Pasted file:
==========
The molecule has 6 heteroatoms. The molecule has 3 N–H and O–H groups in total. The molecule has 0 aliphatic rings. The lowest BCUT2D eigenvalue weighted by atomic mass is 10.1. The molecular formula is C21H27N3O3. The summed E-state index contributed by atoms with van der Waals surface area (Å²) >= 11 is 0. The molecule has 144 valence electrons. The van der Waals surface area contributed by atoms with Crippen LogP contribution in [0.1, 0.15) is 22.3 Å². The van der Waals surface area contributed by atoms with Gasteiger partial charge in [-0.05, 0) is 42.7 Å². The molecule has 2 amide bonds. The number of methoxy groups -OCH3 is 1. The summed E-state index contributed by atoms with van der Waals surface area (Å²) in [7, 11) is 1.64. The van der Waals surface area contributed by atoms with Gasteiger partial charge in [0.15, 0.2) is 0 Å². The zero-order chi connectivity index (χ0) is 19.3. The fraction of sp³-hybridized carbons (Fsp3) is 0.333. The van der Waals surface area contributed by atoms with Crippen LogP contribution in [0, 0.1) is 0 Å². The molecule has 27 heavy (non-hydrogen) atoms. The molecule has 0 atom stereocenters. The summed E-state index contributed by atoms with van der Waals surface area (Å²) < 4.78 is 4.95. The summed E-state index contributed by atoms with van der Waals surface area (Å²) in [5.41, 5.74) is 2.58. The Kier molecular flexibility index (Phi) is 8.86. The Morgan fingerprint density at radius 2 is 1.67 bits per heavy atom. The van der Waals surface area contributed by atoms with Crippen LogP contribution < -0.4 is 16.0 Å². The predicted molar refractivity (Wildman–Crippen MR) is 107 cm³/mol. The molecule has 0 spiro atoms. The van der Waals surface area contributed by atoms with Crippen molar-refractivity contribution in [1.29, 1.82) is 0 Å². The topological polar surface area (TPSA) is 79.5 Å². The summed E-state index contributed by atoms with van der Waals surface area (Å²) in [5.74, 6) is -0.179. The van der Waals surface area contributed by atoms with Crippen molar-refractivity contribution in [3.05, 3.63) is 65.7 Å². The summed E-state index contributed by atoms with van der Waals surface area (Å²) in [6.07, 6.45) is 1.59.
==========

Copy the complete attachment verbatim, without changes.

The molecule has 6 heteroatoms. The molecule has 3 N–H and O–H groups in total. The molecule has 0 aliphatic rings. The lowest BCUT2D eigenvalue weighted by atomic mass is 10.1. The molecular formula is C21H27N3O3. The summed E-state index contributed by atoms with van der Waals surface area (Å²) >= 11 is 0. The molecule has 144 valence electrons. The van der Waals surface area contributed by atoms with Crippen LogP contribution in [0.1, 0.15) is 22.3 Å². The van der Waals surface area contributed by atoms with Gasteiger partial charge in [-0.05, 0) is 42.7 Å². The molecule has 2 amide bonds. The number of methoxy groups -OCH3 is 1. The summed E-state index contributed by atoms with van der Waals surface area (Å²) in [7, 11) is 1.64. The van der Waals surface area contributed by atoms with Gasteiger partial charge in [0.15, 0.2) is 0 Å². The zero-order chi connectivity index (χ0) is 19.3. The fraction of sp³-hybridized carbons (Fsp3) is 0.333. The van der Waals surface area contributed by atoms with Crippen LogP contribution in [0, 0.1) is 0 Å². The molecule has 27 heavy (non-hydrogen) atoms. The molecule has 0 atom stereocenters. The summed E-state index contributed by atoms with van der Waals surface area (Å²) < 4.78 is 4.95. The summed E-state index contributed by atoms with van der Waals surface area (Å²) in [5.41, 5.74) is 2.58. The Kier molecular flexibility index (Phi) is 8.86. The Morgan fingerprint density at radius 2 is 1.67 bits per heavy atom. The van der Waals surface area contributed by atoms with Crippen LogP contribution < -0.4 is 16.0 Å². The predicted molar refractivity (Wildman–Crippen MR) is 107 cm³/mol. The molecule has 0 spiro atoms. The van der Waals surface area contributed by atoms with Crippen molar-refractivity contribution in [1.29, 1.82) is 0 Å². The topological polar surface area (TPSA) is 79.5 Å². The summed E-state index contributed by atoms with van der Waals surface area (Å²) in [5.74, 6) is -0.179. The van der Waals surface area contributed by atoms with Crippen molar-refractivity contribution in [3.05, 3.63) is 65.7 Å². The summed E-state index contributed by atoms with van der Waals surface area (Å²) in [6.07, 6.45) is 1.59.